The 94th Fighter Squadron is one of the oldest and most decorated fighter squadrons in America's history. It is tasked to provide Air Superiority for the United States and allied forces by engaging and destroying enemy forces, equipment, defenses or installations. The squadron operates the world’s most advanced Air Dominance fighter, the F-22A Raptor, and is ready for global deployment as part of the 1st Fighter Wing.
Organized as the 94th Aero Squadron at Kelly Field, Texas on 20 August 1917, the squadron began its long and prestigious history in air warfare. The 94th performed the first patrol flown by an American‑trained squadron in France during World War I, on March 6, 1918, flying the Nieuport 28. On 14 April 1918, Lieutenants Alan Winslow and Douglas Campbell each downed a German aircraft for the first aerial victories in squadron history. The 94th is also credited with the last aerial victory of the war on 10 November 1918, one day before the Armistice. With such famous members as Eddie Rickenbacker, James Meissner, and Douglas Campbell, and under the mentorship of the Lafayette Escadrille’s most lethal pilot, Raoul Lufbery, the "Hat‑in‑the-Ring Gang" scored nearly 70 kills during the war, more than any other squadron, flying the Nieuport 28 and SPAD XIII.
After WWI, the 94th was reassigned to Selfridge Field, Mich., where it spent most of the years prior to WWII. Among the aircraft flown following World War I were the P-1, P-6, P-12B, Y1P‑16, P-26, P-35 and P-43.
In 1924, in an effort to preserve the heritage of former WWI units, the U.S. Air Service consolidated the lineage and honors of the 103d Aero Squadron with those of 94th. This was a very significant decision which allowed the heritage of the Lafayette Escadrille and 103d Aero Squadron to live on through the 94th. The squadron even utilized the Lakota Indian head, the signature artwork of the Lafayette Escadrille and 103d, as the 94th emblem between WWI and WWII while the “Hat-in-the-Ring” was temporarily unauthorized.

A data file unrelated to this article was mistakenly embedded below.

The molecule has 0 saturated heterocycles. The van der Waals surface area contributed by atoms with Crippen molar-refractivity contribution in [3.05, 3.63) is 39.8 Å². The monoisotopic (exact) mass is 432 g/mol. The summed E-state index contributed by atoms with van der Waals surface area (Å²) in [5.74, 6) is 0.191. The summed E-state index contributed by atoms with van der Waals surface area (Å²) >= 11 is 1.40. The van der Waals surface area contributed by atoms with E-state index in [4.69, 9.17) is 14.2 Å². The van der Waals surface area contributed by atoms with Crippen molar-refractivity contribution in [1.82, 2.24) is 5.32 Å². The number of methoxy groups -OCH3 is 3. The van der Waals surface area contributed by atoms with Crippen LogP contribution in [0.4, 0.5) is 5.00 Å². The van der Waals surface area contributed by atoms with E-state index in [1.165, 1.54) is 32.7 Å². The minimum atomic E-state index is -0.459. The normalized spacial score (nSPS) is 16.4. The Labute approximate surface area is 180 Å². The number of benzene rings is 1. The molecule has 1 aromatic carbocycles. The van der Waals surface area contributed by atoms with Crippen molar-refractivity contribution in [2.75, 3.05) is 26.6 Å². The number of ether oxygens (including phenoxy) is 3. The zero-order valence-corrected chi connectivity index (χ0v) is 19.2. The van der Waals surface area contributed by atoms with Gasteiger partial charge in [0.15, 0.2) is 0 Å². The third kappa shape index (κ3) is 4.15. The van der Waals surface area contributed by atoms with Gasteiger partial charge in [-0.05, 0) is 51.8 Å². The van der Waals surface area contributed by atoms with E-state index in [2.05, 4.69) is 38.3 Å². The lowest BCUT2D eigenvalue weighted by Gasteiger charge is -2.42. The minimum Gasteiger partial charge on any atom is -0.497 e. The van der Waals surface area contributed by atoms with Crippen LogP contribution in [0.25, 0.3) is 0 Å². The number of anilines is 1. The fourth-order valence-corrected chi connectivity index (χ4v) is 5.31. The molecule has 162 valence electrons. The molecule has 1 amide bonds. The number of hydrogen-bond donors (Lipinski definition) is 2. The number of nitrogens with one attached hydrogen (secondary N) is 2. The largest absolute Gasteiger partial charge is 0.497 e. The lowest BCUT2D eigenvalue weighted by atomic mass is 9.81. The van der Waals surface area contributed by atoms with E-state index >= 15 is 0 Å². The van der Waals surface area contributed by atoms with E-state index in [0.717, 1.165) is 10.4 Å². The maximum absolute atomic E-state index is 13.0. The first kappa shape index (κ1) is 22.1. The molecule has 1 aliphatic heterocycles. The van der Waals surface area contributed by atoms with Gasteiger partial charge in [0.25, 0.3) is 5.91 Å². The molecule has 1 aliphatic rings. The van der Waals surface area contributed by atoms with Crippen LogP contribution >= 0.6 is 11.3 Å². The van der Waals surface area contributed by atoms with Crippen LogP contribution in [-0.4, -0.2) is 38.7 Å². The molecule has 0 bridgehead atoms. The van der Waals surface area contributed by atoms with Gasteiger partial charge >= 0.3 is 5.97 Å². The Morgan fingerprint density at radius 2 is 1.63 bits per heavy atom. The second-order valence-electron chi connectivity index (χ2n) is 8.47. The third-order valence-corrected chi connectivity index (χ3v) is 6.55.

The 94th, nicknamed the “SPADs,” were on a temporary duty assignment to El Paso, Texas, when Pearl Harbor was bombed. The squadron was soon on its way to March Field, Calif., with its P-38s. During World War II, the unit won three Distinguished Unit Citations for actions over Salerno, 25 August 1943; Aversa, 30 August 1943; and Ploesti, 18 May 1944, as part of the 1st Fighter Group. During the war, the 94th recorded 124 aerial victories.
The “SPADs” flew the P-80 Shooting Star, America’s first operational jet fighter, while stationed at March Field, California beginning July 1946. Redesignated the 94th Fighter Interceptor Squadron in 1950, the unit was assigned to the Western Air Defense Force at George Air Force Base, California. In July 1971, the squadron became the 94th Tactical Fighter Squadron and was assigned to MacDill AFB, Florida, providing combat crew training for U.S. and selected allied pilots in the F-4E Phantom II. In July 1975, the unit moved, along with the rest of the 1st Fighter Wing, to Langley Air Force Base, Virginia, transitioning to the F-15 Eagle in 1976. The unit was redesignated the 94th Fighter Squadron on 1 November 1991.
The "Hat-in-the-Ring Gang" was involved in numerous deployments during periods of international tension such as the Cuban Missile Crisis in 1962 and the Pueblo Incident in 1969. In 1979, a presidential tasking sent the squadron to Saudi Arabia in a show of support. Pilots from the 94th supported other squadrons in the 1st Tactical Fighter Wing during Operations DESERT SHIELD and DESERT STORM, and the squadron routinely deployed to the Persian Gulf Region in support of Operations SOUTHERN WATCH and NORTHERN WATCH.
16 December 2005 marked another historic day for the “SPADs” with its final flight of the F‑15 as the squadron began its transition to the F-22. The 94th performed the first operational deployment of the F-22 to the CENTCOM area of responsibility in 2011. They continue to demonstrate Air Superiority and lethality over Iraq and Syria in the fight against ISIS, recently completing the first combat employment of the Small Diameter Bomb from an F-22. Today, the “Hat‑in‑the‑Ring” stands as a cohesive combat-experienced team ready for any call to support our nation's security requirements. The 94th continues the traditions of the Lafayette Escadrille, waiting to face any challenge, anywhere, and carries the spirit of Eddie Rickenbacker and the “Hat‑in‑the‑Ring Gang” into every fight after nearly 100 years of air power.
AIR DOMINANCE -- ANYTIME, ANYWHERE!
(Current as of November 2018)